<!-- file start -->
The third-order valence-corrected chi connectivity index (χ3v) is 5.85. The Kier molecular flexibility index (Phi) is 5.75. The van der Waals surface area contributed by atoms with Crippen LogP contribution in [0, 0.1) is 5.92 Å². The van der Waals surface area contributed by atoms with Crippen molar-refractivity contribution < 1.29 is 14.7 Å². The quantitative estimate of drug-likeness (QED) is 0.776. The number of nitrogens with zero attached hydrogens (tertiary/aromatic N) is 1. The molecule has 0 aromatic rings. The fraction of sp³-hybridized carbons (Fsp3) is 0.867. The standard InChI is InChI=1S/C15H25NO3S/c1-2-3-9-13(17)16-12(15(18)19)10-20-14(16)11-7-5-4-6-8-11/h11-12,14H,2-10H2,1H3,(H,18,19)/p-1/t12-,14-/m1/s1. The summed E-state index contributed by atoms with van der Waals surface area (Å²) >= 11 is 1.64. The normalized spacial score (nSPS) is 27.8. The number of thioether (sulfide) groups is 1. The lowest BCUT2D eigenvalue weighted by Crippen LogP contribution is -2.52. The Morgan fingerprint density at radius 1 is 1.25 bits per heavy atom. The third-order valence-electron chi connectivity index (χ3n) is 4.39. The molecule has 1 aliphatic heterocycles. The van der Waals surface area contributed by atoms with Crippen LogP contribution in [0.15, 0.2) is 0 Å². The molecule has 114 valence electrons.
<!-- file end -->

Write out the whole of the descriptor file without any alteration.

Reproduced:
The third-order valence-corrected chi connectivity index (χ3v) is 5.85. The Kier molecular flexibility index (Phi) is 5.75. The van der Waals surface area contributed by atoms with Crippen LogP contribution in [0, 0.1) is 5.92 Å². The van der Waals surface area contributed by atoms with Crippen molar-refractivity contribution < 1.29 is 14.7 Å². The quantitative estimate of drug-likeness (QED) is 0.776. The number of nitrogens with zero attached hydrogens (tertiary/aromatic N) is 1. The molecule has 0 aromatic rings. The fraction of sp³-hybridized carbons (Fsp3) is 0.867. The standard InChI is InChI=1S/C15H25NO3S/c1-2-3-9-13(17)16-12(15(18)19)10-20-14(16)11-7-5-4-6-8-11/h11-12,14H,2-10H2,1H3,(H,18,19)/p-1/t12-,14-/m1/s1. The summed E-state index contributed by atoms with van der Waals surface area (Å²) >= 11 is 1.64. The normalized spacial score (nSPS) is 27.8. The number of thioether (sulfide) groups is 1. The lowest BCUT2D eigenvalue weighted by Crippen LogP contribution is -2.52. The Morgan fingerprint density at radius 1 is 1.25 bits per heavy atom. The third-order valence-electron chi connectivity index (χ3n) is 4.39. The molecule has 1 aliphatic heterocycles. The van der Waals surface area contributed by atoms with Crippen LogP contribution in [0.15, 0.2) is 0 Å². The molecule has 114 valence electrons.